Midnight LeftWatch: Ed Miliband can't even win in Labour's old heartlands
9pm ToryDiary: The Tories' boom years in local government are over
4.30pm David Skelton on Comment: Elected mayors could make the North less reliant on Whitehall and Westminster for jobs and growth
2.15pm Simon McVicker on Comment: It’s time for the Government to stand up for the UK’s smallest businesses
Eric Pickles MP on Local government: FIVE reasons to vote Conservative today
Columnist Andrew Lilico: Vote Conservative because better is good enough
Alex Deane on Comment: Are you a Londoner? Make sure you vote for Boris – it will be closer than you think
Elizabeth Truss MP on Comment: Shared parental leave can be good for parents and for business
David Cameron and Nick Clegg are planning a joint appearance next week in what will be seen as a ‘renewal of vows’ as the Coalition enters its third year – Daily Mail
- Cameron draws up a post-elections reshuffle, suggesting that Clarke, Spelman, Young, Gillan and Lansley might all be axed – Sun
- In The Times (£), Anushka Asthana argues the Lib Dems have delivered "not inconsiderable achievements"
James Landale reports that legislation that may have been dropped from next week's Queen's Speech in order to make room for Lords Reform – BBC
- "Next week’s Queen’s Speech will commit the Government to “put before Parliament” proposals for an elected Senate. However, the wording falls far short of a promise to legislate, which is the usual template for the list of Government Bills announced by the Queen." – Times (£)
"During an interview, the Prime Minister referred to the choice between Labour and a “Conservative-led Government”. This prompted a swift clarification from Downing Street, which told the ConservativeHome website that Mr Cameron was still working for an outright majority in 2015. The Prime Minister was drawn on whether he would go into coalition with the UK Independence Party. “I don’t think that is what is going to happen. When it comes to the next election, do you want a Conservative-led Government or to go backwards with Labour or waste your vote on one of the other parties, that is the key question.” – Times (£)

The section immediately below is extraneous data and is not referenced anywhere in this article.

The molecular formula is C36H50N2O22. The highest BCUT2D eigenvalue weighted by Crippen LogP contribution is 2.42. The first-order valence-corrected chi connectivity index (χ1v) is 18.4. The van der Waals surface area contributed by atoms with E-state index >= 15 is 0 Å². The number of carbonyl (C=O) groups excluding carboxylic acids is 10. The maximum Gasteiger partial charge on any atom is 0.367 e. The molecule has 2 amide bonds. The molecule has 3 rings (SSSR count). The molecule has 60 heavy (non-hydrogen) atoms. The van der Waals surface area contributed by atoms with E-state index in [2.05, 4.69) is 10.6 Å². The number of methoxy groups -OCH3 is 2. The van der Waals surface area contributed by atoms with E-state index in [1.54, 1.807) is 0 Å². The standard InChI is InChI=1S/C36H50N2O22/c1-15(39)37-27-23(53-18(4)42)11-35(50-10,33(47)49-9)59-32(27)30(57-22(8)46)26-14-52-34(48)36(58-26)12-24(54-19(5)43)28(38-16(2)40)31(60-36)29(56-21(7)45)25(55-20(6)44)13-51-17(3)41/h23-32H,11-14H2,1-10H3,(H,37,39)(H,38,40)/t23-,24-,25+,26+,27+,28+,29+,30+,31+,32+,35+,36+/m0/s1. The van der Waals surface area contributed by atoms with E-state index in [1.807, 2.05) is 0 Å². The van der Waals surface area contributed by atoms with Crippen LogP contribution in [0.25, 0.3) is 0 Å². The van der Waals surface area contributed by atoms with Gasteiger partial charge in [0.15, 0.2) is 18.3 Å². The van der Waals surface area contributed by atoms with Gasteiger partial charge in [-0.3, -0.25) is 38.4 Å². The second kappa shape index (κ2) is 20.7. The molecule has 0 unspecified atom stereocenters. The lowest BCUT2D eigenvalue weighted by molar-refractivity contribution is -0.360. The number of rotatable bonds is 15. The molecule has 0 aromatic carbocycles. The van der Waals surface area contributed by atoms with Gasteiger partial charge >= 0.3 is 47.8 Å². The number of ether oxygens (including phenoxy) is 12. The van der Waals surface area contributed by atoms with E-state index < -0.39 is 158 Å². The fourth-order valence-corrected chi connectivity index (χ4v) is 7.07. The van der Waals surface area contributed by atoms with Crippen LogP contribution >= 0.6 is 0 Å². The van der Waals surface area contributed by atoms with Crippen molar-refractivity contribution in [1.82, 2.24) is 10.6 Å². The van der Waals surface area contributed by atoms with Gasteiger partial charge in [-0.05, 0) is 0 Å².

"The Tories say they are braced for losses of 450 seats and Liberal Democrats for 350 as voters across Britain go to the polls: Labour says both parties are managing expectations and will not do as badly as they claim" – FT (£)
Poll puts Boris Johnson ahead by six points in race for Mayor
"A final poll revealed the Mayor is six points ahead and preparing to deliver a 53:47 win, after an astonishing two in ten Labour voters rejected Ken Livingstone. As the capital goes to the ballot box, a YouGov survey for the Standard mirrored exactly the election result four years ago which gave Mr Johnson the keys to City Hall. One in ten Labour supporters who are certain to vote today said they would back him. The same number again said they would not vote for either of the main candidates. But if they all voted for Mr Livingstone he would win the race by 54 points to 46 points." – London Evening Standard
Cameron asks voters to give Boris four more years – Telegraph
The FT inserts seven words into one of its leaders today to Back Boris – "Mr Johnson has the more sensible programme".
- Dogged by the tax row, Livingstone has fallen behind Johnson in the personality stakes as London prepares to vote for its mayor – Guardian